WILD CHICKENS

CREATIVE CRAFTS/LOCAL HISTORY AND GENERAL KNOWLEDGE

From year 4 - Working time: approximately 4 lessons; an additional 2 lessons may be required for “fretsaw” training

TASK AND MOTIVATION

Subjects for initial fretsaw work are mostly flat and can subsequently be used as a seasonal decoration with suspension thread or glued stick. Moving toys usually require the exact sawing of many individual parts, which demand an excess of skill and stamina from saw novices. With this work task, one creates compartments for vertical storage by glueing fretsaw silhouettes, such as stage images, between the horizontally mounted floor strips. The stand for papers, cards or napkins can be a gift for Mum, helps as an organiser on your desk or, when unfilled, is very appealing as a colourful, three-dimensional object.

The task takes into account individual design, allows a fancy design and forgives inaccurate saw marks, because leaving the sawing line on has no major influence on the function. The stand does not require the use of a great deal of material and helps to reduce boxes full of cutting waste and fretsaw residue.

In many tasks, technically flawless fretsaw work is distorted by unclean painting. The surface design techniques with glued papers shown here provide interesting structures and guarantee clean patterns. With the focus on current napkin trends, the design remains timeless.

To cater for different levels, the saw exercise can be differentiated easily: Templates range from easy to difficult - use your own design – complement with a further, freely-designed compartment. Through the intelligent combination of sawing, grinding, decoration and assembly work, the production process is varied and the drying times are used profitably.

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LEARNING PRIORITIES

  • Carefully saw with a fretsaw
  • Saw curved and jagged lines along the edge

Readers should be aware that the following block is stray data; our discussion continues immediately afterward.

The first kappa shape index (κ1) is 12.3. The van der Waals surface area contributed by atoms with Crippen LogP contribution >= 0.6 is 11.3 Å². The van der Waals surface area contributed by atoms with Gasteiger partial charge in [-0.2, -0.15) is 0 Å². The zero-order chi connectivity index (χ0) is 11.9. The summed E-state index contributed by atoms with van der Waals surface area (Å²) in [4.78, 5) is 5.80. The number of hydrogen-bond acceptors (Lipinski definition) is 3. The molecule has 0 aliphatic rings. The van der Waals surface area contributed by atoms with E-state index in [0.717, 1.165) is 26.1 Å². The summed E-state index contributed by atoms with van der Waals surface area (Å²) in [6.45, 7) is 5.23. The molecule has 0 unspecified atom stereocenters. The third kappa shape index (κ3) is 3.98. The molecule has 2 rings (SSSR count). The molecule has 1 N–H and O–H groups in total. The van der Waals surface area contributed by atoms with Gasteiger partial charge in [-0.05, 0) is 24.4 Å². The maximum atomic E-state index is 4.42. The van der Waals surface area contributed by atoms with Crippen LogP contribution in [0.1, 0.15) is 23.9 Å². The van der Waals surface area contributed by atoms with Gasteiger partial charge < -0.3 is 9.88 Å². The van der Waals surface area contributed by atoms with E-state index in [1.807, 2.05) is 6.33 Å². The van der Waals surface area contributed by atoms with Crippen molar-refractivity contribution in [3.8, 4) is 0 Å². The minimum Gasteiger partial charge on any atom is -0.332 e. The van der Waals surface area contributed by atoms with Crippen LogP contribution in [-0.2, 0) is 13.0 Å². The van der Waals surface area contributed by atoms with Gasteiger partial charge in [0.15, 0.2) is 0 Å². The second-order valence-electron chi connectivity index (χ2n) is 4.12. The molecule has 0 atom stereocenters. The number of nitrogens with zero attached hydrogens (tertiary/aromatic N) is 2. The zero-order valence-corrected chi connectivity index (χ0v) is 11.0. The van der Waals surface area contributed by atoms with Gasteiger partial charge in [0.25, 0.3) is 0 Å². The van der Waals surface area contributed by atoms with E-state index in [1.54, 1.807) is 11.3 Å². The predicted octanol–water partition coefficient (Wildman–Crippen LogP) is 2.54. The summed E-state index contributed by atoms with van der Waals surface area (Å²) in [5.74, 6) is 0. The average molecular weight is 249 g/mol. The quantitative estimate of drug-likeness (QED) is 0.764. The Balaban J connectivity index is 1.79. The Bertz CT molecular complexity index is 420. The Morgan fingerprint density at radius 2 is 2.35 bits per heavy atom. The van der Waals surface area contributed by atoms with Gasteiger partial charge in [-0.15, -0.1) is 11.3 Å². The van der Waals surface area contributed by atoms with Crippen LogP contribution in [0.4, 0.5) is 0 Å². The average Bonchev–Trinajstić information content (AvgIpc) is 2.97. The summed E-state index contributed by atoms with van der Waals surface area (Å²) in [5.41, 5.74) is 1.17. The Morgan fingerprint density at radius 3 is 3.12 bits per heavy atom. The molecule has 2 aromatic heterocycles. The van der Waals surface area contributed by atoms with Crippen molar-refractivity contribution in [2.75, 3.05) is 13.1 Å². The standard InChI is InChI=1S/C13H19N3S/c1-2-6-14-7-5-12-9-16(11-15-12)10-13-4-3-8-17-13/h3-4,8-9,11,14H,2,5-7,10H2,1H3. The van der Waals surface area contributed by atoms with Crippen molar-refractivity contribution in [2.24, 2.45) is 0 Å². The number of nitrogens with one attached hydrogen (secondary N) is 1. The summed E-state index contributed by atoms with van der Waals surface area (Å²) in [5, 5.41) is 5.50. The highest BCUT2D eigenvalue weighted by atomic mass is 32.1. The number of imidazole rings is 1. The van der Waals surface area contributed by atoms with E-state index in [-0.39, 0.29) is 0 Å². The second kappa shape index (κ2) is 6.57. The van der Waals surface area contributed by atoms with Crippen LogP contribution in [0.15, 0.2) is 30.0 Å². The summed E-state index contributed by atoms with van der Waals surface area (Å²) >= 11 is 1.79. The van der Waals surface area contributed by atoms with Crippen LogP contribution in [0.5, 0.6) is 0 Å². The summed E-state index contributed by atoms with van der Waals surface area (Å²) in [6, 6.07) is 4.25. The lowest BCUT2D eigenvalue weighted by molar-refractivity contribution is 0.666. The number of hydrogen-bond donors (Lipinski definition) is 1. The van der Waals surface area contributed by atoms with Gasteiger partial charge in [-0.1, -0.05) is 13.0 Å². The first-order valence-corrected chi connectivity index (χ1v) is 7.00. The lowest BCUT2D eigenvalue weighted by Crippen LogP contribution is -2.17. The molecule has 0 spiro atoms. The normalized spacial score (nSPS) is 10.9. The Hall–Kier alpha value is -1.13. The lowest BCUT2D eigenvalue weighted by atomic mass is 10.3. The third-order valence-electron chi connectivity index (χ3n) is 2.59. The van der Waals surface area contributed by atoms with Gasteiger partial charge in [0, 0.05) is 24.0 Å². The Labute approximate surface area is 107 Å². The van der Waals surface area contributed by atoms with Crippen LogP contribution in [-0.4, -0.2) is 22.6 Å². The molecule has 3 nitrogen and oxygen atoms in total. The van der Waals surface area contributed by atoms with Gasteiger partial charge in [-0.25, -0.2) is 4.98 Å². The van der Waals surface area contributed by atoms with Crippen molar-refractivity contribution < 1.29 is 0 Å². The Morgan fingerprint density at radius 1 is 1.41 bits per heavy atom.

• Allow the saw to “run” without an exact pattern
  • Glue the sawn silhouettes onto bar sections
  • Create coloured, water-resistant surfaces by the application of paint or by surface-coated papers in a decoupage technique
  • Achieve expressive colours through the appropriate addition of collage elements

WILD CHICKENS
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Material and resources

Material

  • Pencil, draft paper in DIN A5, scissors
  • Poplar plywood, 148 x 210 x 4 mm as well as various offcuts
  • Remains of a wooden bar, 15 x 30 mm or 20 x 40 mm
  • Wooden beads, pricking awn, grain-cut wood block
  • According to preference: Cotton wool balls, felt, permanent markers, springs, flowery sequins etc.

Tools and materials

  • Fretsaw with saw blade No. 3 
  • Backsaw and mitre box 
  • Abrasive paper, 60 and 120
  • Papers for laminating: Napkins Florist paper, transparent (vellum) 
  • Backing material (plastic film) 
  • Acrylic colours, bristle brush 
  • Screw cap as a mixing palette 
  • Hairdryer
  • UHU Wood Glue
  • UHU Glue Gun Low Melt 110°C with glue cartridges.

UHU Wood glue

  • Stronger than wood
  • Transparent when dry
  • Ideal for internal applications
  • Paintable
  • Solvent-free

UHU GLUE GUN LOW MELT 110°C

  • Low temperature glue gun with a melting temperature of only approx. 110°C: more safety and versatility in hot glueing
  • Short heat-up phase of 3 to 5 minutes
  • Heat-insulated nozzle
  • Also suitable for many heat-sensitive materials
  • Handy size: easy to use and to dose

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Step-by-step plan

I. Sawing

WILD CHICKENS

Step 1

Draw the contour of a chicken to fill as much of the sketch paper as possible. Make sure that delicate surfaces are avoided.

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Step 2